Why the Tree of Life?



Ayla and Dunagan were spontaneously hugging at lunch. She wanted him to sit next to her while she ate.
Published with Blogger-droid v1.6.4


Science & Engineering Expo

This weekend was the first annual Science and Engineering Expo, and it was really cool. There were lots of exhibitors, and each one had a fun activity for the kids. We especially enjoyed the presentations on science in the movies and the Physics Circus. Any time one of the presenters asked a question, Kirven's arm shot up in the air. The boys made a bridge out of marshmallows and toothpicks and tested its strength. There were robots galore, and Dunagan particularly liked the animal and butterfly specimens. He learned that the jaw bone we found on a previous hike was from a deer, and a young one at that since its teeth were still sharp. We'll definitely be back next year.
Published with Blogger-droid v1.6.3


Scottish Trickster Tales

Some drawings from this week. Kirven's The Eagle and the Wren, and then my version. Kirven's The Fox Who Said He Could Read, and my The Two Foxes.
Published with Blogger-droid v1.6.3


Wood Sorrel

My Monday hiking buddy and I are loving our new activity that we have set for ourselves. We identified and tasted wood sorrel this week. I've always called it clover, but clover it is not! Clover does not have heart-shaped leaves, which this plant, wood sorrel, does. It had a sour, lemony taste; reminiscent of french sorrel, and nothing bitter at all. Kirven wants me to mention that the root tastes the same, too. It has lots of vitamin C, but should not be over-eaten because it can inhibit calcium absorption. In fact, all the kids loved it and Ayla was gobbling it up as fast as Kirven could pick it for her.

When we set out for our hike, the kids do a lot of random exploring, and my mom friend and I flip through my guides and see what we can see. When we settle on something, we send the kids off on a hunt for it. Being ignorant as we are, we're sticking strictly to the obvious and easy, which have been prickly pear, Turk's cap, and now wood sorrel. We are also repeating, mainly for Ayla's sake: "don't eat anything that Mommy doesn't give you first."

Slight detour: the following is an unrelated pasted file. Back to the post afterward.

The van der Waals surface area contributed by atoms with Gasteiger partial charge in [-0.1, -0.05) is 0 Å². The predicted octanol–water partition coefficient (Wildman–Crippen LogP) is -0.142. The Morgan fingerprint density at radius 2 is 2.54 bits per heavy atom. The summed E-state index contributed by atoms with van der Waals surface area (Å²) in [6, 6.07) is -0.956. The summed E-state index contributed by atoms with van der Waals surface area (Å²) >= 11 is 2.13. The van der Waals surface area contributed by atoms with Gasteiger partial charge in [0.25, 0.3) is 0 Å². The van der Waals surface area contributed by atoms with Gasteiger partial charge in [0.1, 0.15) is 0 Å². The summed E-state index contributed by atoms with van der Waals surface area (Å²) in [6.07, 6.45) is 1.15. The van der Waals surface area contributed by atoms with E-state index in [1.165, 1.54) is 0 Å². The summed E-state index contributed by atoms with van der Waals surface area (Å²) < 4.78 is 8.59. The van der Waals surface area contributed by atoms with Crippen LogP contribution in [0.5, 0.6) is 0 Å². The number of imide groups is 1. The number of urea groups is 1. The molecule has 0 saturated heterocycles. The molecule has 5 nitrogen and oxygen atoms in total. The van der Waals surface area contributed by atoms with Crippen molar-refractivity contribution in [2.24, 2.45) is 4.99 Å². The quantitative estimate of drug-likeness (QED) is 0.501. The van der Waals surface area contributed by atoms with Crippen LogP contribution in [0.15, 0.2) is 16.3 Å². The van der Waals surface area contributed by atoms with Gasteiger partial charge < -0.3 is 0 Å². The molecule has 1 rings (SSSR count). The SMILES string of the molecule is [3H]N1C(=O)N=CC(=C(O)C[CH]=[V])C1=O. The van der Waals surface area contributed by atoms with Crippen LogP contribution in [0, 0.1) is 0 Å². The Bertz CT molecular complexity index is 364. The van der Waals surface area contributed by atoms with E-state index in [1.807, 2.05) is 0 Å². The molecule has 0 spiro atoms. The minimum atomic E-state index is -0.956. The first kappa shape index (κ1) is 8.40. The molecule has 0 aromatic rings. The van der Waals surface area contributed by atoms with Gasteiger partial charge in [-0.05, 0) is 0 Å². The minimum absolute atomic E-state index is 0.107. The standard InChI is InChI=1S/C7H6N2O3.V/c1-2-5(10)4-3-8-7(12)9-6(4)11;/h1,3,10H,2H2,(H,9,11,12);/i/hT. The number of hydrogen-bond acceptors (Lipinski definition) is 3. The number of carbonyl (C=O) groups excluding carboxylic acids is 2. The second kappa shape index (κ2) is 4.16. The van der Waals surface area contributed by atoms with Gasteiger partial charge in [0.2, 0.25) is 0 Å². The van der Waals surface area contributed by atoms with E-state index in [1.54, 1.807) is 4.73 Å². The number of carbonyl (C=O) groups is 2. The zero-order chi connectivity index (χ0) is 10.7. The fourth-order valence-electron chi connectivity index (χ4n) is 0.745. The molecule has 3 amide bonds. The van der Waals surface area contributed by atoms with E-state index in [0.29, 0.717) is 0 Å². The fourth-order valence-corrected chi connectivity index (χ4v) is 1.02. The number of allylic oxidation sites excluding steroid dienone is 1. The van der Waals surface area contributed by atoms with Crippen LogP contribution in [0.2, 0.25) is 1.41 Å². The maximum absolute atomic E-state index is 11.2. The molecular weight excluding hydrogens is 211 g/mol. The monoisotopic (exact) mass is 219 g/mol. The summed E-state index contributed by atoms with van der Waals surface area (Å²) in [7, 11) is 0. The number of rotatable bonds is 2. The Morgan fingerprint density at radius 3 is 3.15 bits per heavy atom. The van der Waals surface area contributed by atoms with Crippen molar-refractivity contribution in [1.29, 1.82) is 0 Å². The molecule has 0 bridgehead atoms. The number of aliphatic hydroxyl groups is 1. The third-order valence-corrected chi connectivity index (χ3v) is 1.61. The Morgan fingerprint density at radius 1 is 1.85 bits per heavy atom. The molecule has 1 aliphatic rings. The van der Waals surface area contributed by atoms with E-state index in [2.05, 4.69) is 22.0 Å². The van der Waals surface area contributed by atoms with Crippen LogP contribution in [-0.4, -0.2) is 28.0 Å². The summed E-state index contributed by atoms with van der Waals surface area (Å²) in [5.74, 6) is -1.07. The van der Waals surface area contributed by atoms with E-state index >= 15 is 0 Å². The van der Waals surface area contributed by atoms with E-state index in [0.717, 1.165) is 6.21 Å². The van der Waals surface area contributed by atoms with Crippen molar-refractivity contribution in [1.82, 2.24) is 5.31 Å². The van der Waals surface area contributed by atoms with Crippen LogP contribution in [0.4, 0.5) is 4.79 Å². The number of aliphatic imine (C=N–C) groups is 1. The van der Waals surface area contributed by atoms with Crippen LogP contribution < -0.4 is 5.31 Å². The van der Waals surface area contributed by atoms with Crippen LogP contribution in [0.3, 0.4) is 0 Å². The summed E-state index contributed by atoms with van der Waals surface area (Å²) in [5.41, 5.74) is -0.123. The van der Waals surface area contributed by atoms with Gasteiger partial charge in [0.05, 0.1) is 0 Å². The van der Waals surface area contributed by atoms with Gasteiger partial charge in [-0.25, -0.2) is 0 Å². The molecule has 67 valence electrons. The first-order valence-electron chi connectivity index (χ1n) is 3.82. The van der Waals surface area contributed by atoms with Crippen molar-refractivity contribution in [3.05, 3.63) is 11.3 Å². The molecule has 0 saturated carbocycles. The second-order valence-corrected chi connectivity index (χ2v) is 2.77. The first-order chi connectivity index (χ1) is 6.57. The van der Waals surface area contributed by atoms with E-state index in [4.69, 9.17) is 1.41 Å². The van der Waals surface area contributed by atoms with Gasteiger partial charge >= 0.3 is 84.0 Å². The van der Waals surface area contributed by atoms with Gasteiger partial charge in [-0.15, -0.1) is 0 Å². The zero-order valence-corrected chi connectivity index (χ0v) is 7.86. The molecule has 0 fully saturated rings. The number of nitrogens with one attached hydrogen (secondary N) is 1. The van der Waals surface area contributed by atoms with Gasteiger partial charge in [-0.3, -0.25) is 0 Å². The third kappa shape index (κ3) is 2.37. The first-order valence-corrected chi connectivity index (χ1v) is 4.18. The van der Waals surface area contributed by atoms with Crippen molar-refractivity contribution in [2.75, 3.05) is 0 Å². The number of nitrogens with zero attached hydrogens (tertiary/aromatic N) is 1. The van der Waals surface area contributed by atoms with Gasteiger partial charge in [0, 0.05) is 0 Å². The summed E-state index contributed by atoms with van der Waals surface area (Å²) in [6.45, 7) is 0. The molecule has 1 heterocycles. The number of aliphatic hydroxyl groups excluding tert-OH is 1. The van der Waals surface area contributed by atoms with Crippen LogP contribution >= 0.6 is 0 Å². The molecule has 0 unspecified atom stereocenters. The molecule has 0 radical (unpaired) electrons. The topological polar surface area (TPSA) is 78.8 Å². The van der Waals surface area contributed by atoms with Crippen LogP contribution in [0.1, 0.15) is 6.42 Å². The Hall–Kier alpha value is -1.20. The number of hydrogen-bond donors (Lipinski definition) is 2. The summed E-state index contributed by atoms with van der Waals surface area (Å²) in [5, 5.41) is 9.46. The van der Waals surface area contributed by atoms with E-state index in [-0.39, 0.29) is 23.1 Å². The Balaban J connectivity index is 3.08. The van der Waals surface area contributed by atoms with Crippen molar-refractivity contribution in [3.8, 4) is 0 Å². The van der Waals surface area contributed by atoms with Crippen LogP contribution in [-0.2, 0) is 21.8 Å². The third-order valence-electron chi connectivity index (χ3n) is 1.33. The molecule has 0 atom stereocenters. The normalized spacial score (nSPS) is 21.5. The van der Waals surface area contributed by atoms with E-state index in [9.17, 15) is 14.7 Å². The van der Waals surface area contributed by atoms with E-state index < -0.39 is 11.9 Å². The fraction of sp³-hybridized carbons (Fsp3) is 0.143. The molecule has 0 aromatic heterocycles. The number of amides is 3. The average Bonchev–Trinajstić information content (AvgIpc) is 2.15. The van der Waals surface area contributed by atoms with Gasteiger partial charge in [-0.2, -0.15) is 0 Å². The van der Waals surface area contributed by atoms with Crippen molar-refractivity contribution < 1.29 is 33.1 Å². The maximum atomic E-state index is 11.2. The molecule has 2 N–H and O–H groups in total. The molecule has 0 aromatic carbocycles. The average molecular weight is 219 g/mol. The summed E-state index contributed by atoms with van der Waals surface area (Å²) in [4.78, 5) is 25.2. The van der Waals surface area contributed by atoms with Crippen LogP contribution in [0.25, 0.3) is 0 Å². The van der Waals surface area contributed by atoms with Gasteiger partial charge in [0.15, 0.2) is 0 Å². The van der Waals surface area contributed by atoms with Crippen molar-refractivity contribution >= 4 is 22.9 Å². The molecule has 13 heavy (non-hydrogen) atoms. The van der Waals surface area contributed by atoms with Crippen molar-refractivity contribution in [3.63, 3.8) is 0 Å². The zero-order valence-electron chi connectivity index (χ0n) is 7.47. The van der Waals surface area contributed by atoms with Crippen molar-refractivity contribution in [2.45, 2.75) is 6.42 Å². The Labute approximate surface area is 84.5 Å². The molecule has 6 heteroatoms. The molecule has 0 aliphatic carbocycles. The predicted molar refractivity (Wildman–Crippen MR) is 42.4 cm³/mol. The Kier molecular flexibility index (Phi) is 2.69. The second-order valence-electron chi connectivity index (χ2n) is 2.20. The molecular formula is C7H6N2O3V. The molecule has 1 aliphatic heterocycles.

Published with Blogger-droid v1.6.3


Paradigm Shift


Fox and Rooster

Kirven officially started 2nd grade and Dunagan started kindergarten this week. We are beginning with a Scottish cultural block studying John Muir. We'll do a couple of weeks of trickster tales from the culture and then move into John Muir's biography.

We drew The Fox and the Rooster today, and Kirven's drawing and handwriting (above) are really improving. He's really resistant to the whole recall/drawing process, but I'm going to give it a little longer before I rethink this area. Once he finally agreed to draw, he seemed to enjoy it and was adding details that I wasn't leading him on, like adding hay to the barn.

As part of the Scottish cultural block, the boys have been taking Scottish Country Dancing lessons once a week (Dunagan seems to enjoy it the most), and we have plans to go to the Austin Celtic Festival in November.